Far From the Tree

Jeffrey Hall

The book in a nutshell: “Dwellin’ on the past won’t change nothin’ now” (page #3); “Pride is one thing, actin’ stupid is another” (page #206); “The footprints are always behind you” (page #244); “Ain’t nothing” hurts worse than a lie” (page #274); “The heroes were tarnished, the villains not so guilty and her own lofty place above it all cut down to size” (page 318).

The first 50 pages of Far From the Tree by Virginia DeBerry and Donna Grant went by very slowly. However, as the story continued, its pace picked up and I found myself rooting for various characters.

In telling the story, the reader is brought continually from the past to decades later to the present. The story opens in Prosper, North Carolina in 1957 with 18 year old Odella Womack living in a storeroom between two stores – Pal’s kitchen and a beauty salon. It was evident that something was drastically wrong because Odella was getting ready to leave Prosper with Will as soon as possible and move to Buffalo, New York, marry Will, and never return to Prosper. (Flashback) When Odella was 10 her mother died and her father moved her to her “other family”, where her half-brother, Harry, 15, hated Odella and made life miserable for her.

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Will was a good husband in that he was strong, mostly honest and took care of Odella. Over the years he acquired 14 houses that he rented. The couple had two daughters, Celeste, who was probably in her 40’s since she had a daughter, Niki, who was 23. Celeste’s sister, Ronnie, was six years younger than she.

The real action starts in the kitchen of Odella when the family comes together after Will was electrocuted while working on one of his houses. The above mentioned members of the family were quite dysfunctional and argued over just about everything because of family secrets they kept whether they involved treatment of one of them as a kid, failure at acting and modeling in New York City, a marriage that was “on the rocks”, or aspiring to be a famous chef when it was felt not to be the best occupation by the rest of the family. Bad experiences were hidden until Celeste and Ronnie inherited a large house and 45 acres of land in Prosper and because of circumstances the mother, two daughters and granddaughter all ended up in Prosper where they were able to finally communicate with each other, face their problems, admit their weaknesses and failures and the pieces of their lives came together to provide a bright future for each one of them.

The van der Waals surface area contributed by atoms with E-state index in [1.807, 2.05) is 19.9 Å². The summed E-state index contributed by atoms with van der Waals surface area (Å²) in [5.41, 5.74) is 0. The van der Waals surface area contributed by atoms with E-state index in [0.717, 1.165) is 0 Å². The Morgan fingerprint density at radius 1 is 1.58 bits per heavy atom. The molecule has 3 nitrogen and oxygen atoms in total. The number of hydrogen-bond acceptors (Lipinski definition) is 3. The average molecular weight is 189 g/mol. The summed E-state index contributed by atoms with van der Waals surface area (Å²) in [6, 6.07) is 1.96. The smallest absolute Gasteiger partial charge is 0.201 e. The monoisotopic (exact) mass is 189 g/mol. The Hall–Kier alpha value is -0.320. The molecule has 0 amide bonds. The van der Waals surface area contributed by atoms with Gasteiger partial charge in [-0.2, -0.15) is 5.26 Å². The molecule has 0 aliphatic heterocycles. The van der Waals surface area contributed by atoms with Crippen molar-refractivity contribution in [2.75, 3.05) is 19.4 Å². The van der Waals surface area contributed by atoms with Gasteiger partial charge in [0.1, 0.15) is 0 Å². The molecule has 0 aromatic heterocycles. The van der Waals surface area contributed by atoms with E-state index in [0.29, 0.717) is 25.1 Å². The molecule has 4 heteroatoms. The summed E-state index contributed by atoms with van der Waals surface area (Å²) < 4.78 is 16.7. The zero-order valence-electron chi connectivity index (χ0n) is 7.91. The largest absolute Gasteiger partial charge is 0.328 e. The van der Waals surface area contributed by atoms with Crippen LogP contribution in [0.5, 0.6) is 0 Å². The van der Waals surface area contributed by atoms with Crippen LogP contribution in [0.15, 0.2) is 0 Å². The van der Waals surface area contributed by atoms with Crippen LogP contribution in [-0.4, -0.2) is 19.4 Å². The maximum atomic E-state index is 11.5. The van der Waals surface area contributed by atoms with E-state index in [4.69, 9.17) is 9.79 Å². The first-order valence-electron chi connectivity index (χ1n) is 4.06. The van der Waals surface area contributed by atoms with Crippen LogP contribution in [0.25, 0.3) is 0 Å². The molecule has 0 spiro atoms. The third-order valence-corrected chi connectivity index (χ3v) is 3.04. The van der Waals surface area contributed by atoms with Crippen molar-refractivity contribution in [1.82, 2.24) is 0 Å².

Okay, now you can laugh with me and AT me. I would probably never have read this book except one of my sons called and said he thought it was a good book. He is known for reading the classics and other intellectual books. He gave me the title of the book but not the author. It turned out there is another book written with the same title but it had a further subtitle. I called my son when I was half way through writing this and asked him why he chose this book to read. He said he didn’t read the book but heard the author talking about it on the radio and “he” made it sound interesting. Right away I knew something was wrong because this book was written by two women! Although I enjoyed the book, it may be more slanted toward female readers.